Over a recent weekend, I spent my Sunday night packing in my garage. My list felt somewhere between outdoorsy and apocalyptic as I checked off two days’ worth of food alongside rope, a bear canister, a stove and fuel, a map, a compass, a jacket, a tent and pepper spray. The next day, driving to a trailhead an hour and a half away, I was filled with anticipation and nervousness. The approaching connection I would have to nature and my own physicality felt perfectly apt for the times we are currently living in.
The self-sufficient nature of backpacking and the connectedness it builds between a hiker and their trail is a sort of emotional balm for the stress I — and many others — feel toward the state of the Earth. By taking an opportunity to explore away from the confines of society and civilization, carrying all one needs in a simple pack, one can both free themselves from the fear of an impending climate catastrophe and remember why it is so important to do all we can to protect nature’s beauty.
Backpacking can encompass a huge variety of flavors and genres. The recent popularity of “thru-hiking” has led to a boom in the appeal of ultra-light backpacking kits, sometimes skimping on warmth but piling on the speed. “Glamping” veers in the opposite direction, sacrificing weight and pace for creature comforts such as a camp chair, real food and a book. Between these two extremes lie hundreds of permutations, ranging from solo expeditions deep into the backcountry to jaunts with friends up to local landmarks. The common denominator is found in two key traits: self-sufficiency and self-propelled adventure.
It is relatively common knowledge, especially among those of my generation, that the world is approaching an ecological tipping point. Warming oceans, rising seas, dying species and burning forests threaten humanity with an existential and immediate force powerful enough to cause not only physical harm but also emotional damage. Waking up to red skies, news of natural disasters and warnings of impending devastation is a daily toll that weighs on the mind, and a chance to feel any power over these events is welcome.
Entering the woods with the knowledge that one can survive on their own is admittedly somewhat terrifying — holding your own life in your hands and on your back can be stressful — but more than that, it’s empowering. Whether real or not, the perceived escape on foot, from asphalt, climate change or any other stress, is liberating. The pack I carry as I hike toward a lake miles away does not weigh me down but instead lifts me up from existential wallowing. The afterglow of the woods protects me from the fear of their demise.
Backpacking is enticing not only due to its ability to distract, but also to inexplicably connect disparate moments. Throughout my life, toward the end of long hikes, backpacking trips or bike rides, I almost unfailingly hear a snippet of song float through my head: “Take me outside / Sit in the green garden / Nobody out there / But it’s okay now / Bathe in the sunlight / Don’t mind if rain falls / Take me outside / Sit in the green garden.”
Whether I’m in the desert, mountains, forest or coast, with each step the song is drilled into my head. Whenever it is brought to the forefront of my mind, I am teleported to the moments before the end of a trip; my bag is lighter than it was at the onset and I am nearly jogging to reach the bathroom at the trailhead. Backpacking and the song bring me back to the post-wilderness afterglow that lasts for hours or days.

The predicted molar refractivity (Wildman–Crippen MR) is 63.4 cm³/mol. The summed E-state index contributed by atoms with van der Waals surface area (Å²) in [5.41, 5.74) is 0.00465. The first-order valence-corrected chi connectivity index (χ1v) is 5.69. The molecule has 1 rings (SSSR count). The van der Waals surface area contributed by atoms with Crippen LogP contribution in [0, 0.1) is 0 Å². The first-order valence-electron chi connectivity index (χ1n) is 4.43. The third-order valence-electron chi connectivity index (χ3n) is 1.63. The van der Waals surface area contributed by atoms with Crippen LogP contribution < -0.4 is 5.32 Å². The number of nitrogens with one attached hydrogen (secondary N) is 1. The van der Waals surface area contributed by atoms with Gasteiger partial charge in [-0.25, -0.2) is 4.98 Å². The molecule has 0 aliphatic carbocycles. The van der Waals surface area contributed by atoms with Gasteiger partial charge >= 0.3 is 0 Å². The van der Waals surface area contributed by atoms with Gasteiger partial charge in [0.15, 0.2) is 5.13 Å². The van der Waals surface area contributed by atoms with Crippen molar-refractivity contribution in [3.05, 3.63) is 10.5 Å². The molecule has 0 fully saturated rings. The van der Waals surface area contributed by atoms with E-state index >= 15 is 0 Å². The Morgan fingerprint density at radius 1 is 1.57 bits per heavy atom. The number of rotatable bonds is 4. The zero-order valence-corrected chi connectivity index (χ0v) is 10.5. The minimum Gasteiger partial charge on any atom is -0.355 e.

The pack’s ability to provide solace and give rise to this sort of mental teleportation is aided by its simple opening up of the world. When day hiking, cycling, road-tripping or overlanding, there are basic restrictions on either the distances or locations one can travel to. A person can be cramped by the restraints of a day hike’s mileage, prevented from accessing wilderness areas by bike or impeded by the absence of asphalt streets.
A myriad of outdoor adventures are faster and more comfortable than backpacking, but none allow the same level of unfettered access to the outdoors. Backpacking may be slow and ponderous, but a backpacker is almost never faced with difficulty in finding places to go or roads to take them there. All that is needed to begin a journey is a pack, sleeping gear and a trail to hike along.
Backpacking, hiking and other outdoor activities have seen huge increases in popularity over the past few years. Although there are dozens of explanations, the few that have struck a chord with me center upon how apt it feels for the moment we live in. Backpacking scratches the survivalist itch that comes with dire times. The self-confidence it instills is reassuring in moments of environmental crises, and the emotional release it gives through exposure to beauty provides a sort of natural solace and post-wilderness bliss.
Furthermore, thanks to its fewer licensing or trail-access concerns, backpacking is oftentimes more convenient than other forms of adventure, making it the perfect activity for beginners to try.
Although strenuous and at times stressful, the allure of backpacking has only increased with the stressors of modern life. Between the impending terror of climate change and the general weight of life, there is a need to extricate oneself from the burdens we have lived and will live through. Ironically, many people find loading up a 40-pound pack and venturing into the woods to be the perfect balm. Sometimes, to leave one’s weight behind, it is necessary to pick up another, and the physicality of carrying one load can be exactly what we need to drop another and not look back.
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